As I write this, in the early morning hours of the second day of committee work at the General Assembly, I am struck by two things: 1) I didn’t realize just how much I needed the extra large latte I am drinking; 2) Being part of a community is hard work.
The large latte is helping me shake off the weariness of marathon days and short nights.
There’s work to be done every day apart from what I’m doing here at GA as a commissioner. Just because I am 3,000 miles away from my congregation doesn’t mean I stop being their pastor. Daily devotions and weekly newsletter articles don’t write themselves, more’s the pity.
I’m also reflecting on the challenges of community: There’s a part of me that feels guilty how hard it is at times to stay connected to other people. Saying the words, however, is kind of freeing.
The idealistic view is that we should be reveling in the ease with which we remain in community. This massive gathering of Christians should be one big love-fest, right? Seriously, I think over the course of the last three days I’ve sung “We Are One In The Spirit” more times than I have in the last 10 years combined.
But when the days are long, and the amendments just keep on coming throughout the committee meetings—your nerves and your forbearance for other folk can wear pretty darn thin. At one point, I realized that we’d just voted to amend a motion that was amended from an earlier motion, which we then perfected before it was voted on in lieu of the original motion.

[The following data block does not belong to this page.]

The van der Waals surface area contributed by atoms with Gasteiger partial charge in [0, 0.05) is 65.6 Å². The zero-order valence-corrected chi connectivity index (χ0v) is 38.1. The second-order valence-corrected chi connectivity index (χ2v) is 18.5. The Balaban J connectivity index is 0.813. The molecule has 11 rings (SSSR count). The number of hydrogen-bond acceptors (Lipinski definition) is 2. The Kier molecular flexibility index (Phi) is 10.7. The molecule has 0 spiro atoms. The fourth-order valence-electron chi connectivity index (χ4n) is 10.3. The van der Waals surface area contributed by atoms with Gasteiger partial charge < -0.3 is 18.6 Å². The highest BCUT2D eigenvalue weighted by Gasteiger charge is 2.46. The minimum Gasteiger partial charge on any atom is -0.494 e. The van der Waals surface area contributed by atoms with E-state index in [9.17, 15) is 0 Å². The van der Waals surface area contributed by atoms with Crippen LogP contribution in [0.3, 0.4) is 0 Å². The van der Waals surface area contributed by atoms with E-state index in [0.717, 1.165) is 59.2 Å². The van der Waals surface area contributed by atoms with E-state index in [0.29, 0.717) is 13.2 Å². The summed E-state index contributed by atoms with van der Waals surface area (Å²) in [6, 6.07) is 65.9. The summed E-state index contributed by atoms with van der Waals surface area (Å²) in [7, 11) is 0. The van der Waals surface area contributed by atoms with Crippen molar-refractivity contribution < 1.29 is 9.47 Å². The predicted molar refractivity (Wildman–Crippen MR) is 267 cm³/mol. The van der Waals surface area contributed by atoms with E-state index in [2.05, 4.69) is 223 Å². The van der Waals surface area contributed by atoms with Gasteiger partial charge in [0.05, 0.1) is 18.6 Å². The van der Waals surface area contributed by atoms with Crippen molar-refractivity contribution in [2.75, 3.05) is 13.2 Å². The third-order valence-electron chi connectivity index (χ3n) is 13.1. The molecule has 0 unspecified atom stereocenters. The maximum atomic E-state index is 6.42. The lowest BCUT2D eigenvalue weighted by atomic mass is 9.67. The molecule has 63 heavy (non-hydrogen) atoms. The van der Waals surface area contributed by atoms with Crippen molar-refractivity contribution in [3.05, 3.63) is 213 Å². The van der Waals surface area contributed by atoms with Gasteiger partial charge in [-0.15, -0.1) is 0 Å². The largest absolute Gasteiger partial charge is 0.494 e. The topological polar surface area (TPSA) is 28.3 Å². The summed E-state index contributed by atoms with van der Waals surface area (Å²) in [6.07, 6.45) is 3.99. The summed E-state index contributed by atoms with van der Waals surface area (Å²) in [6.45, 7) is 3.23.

I had an epiphany at one point late in the evening, however, that gave me some much needed strength and hope.
Monday night, the committee I am serving (Social Justice Issues) seemed to be lost in the weeds as we debated the language of an overture. I was getting frustrated. The hour was late. Everyone was tired. Each time someone rose to make an amendment or a comment, I could hear murmurs in the room.
But we kept working. We didn’t let go of one another. And if we had not been forced to leave because they were locking the Oregon Convention Center doors, I truly believe we would have stayed and kept going until we had knocked out an even bigger chunk of our work.
I’ve often wondered if the writer of Hebrews was talking about church business meetings when (s)he wrote this: And let us consider how we may spur one another on toward love and good deeds, not giving up meeting together, as some are in the habit of doing, but encouraging one another—and all the more as you see the Day approaching. (Hebrews 10:24-25)
I am about to head into another day of assembly work. The sugar and caffeine are beginning to kick in, but I believe what is truly giving me energy, joy and hope is that I know I am not alone. Community is hard… but it’s worth it.
Leon Bloder is a preacher, a poet, a would-be writer, a husband, a father, a son, a dreamer, a sinner, a pastor, a fellow-traveler and a failed artist. He is talentless, but well-connected. He stumbles after Jesus, but hopes beyond hope that he is stumbling in the right direction. Leon has been married to Merideth for 22 years, is the father of three awesome boys, and serves in ministry at the First Presbyterian Church of Eustis in Eustis, Florida.